Yasiel Puig opens up on racial discrimination: 'I will raise my voice and demand necessary change'

Mark Townsend
Yahoo Sports Contributor

Yasiel Puig is raising his voice to speak out against racial discrimination.

After refraining from sharing his own experiences with racial discrimination in the past, the free-agent outfielder opened up for the first time in a Twitter post that also marked the seven-year anniversary of his MLB debut with the Los Angeles Dodgers.

Puig’s powerful words come at a time when all 50 states are protesting against police brutality following the death of George Floyd, an unarmed black man who was killed by a white Minneapolis police officer. The Cuban-born slugger notes that he didn’t have the freedom to protest in his homeland, but now as an American citizen he’s exercising that right.

Here is his full statement:

“Seven years ago today, I played for the very first time on a Major League Field. I fought so hard to get here, America was a dream. Today, as I look back on that memory, and take account of everything that I have lived through since then, I want to speak up for the very first time about my personal experiences as a man of color.”

“I came from a country where I could not speak up, we could not express our thoughts and protests were and are a punishable act. I want my black brothers and sisters to know that although I have had the privilege of playing on a national state, that privilege has not prevented me from feeling the sting of being an Afro-Latino man. My privilege has not afforded me the total escape others have preconceived notions about me based on the color of my skin.”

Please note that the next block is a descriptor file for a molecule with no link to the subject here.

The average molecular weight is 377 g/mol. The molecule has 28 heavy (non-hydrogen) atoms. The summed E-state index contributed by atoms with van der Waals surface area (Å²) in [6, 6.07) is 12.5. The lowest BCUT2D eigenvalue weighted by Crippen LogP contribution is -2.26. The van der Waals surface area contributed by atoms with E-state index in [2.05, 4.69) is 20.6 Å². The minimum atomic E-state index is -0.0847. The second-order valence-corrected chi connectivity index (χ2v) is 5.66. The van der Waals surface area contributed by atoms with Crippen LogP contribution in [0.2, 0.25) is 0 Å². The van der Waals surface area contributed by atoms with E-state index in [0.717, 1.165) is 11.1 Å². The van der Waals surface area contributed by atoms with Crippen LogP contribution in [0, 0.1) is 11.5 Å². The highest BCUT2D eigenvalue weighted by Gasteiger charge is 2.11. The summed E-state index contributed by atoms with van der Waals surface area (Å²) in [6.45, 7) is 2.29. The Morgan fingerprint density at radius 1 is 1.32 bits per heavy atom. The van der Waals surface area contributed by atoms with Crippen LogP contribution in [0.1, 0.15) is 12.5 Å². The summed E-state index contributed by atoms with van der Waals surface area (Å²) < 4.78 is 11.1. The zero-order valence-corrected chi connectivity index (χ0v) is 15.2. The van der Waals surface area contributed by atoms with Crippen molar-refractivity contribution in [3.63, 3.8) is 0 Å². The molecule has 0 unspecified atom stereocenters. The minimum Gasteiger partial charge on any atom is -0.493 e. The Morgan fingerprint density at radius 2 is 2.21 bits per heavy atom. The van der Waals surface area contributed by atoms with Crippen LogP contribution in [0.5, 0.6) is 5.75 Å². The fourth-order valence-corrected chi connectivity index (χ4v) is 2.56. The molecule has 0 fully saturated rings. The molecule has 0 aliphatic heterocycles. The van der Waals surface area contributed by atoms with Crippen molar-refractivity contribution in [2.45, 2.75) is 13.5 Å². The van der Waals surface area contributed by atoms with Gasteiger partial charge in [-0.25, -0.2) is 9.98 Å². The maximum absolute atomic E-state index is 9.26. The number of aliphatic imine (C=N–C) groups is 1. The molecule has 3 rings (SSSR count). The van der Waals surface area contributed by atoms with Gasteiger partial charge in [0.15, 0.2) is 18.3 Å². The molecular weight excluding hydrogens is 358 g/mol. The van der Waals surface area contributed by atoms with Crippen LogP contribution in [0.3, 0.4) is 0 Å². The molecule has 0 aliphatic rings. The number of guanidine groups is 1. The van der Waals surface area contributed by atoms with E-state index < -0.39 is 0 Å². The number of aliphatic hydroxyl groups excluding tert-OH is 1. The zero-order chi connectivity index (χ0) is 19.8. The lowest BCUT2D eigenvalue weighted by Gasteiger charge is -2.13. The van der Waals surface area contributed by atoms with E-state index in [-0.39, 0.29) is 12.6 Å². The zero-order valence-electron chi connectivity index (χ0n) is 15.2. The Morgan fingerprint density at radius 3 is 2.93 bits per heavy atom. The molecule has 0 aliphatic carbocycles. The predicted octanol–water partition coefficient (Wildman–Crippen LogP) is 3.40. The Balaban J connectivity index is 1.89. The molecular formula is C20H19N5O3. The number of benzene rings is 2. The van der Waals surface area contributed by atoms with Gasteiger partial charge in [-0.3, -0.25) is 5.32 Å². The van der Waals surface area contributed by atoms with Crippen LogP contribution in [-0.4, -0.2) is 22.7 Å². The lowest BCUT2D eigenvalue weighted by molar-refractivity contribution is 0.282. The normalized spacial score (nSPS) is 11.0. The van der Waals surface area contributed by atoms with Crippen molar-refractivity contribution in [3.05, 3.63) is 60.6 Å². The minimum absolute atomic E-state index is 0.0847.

“Today, 7 years later, now a proud American Citizen, I will raise my voice and demand the necessary change. It is time that everyone is treated with the respect that all human beings deserve. Black, brown, yellow or white – our hearts are what matter. Let’s keep taking these steps forward and give to our children the beautiful future they deserve.”

Puig’s journey to the United States was not an easy one. Beginning in 2009, he tried to defect from Cuba to Mexico 13 times in order to become a legal resident and therefore eligible to sign an MLB contract. Even after his arrival, he received death threats from smugglers who had arranged a deal to take 20 percent of his MLB earnings.

That breath-taking story we’ve all heard. This statement adds new perspective to Puig’s journey and a deeper understanding of who the man is and the challenges he’s faced.

Puig might not have a team right now, but he does have a voice that will always garner attention. We’re happy that voice is being used.

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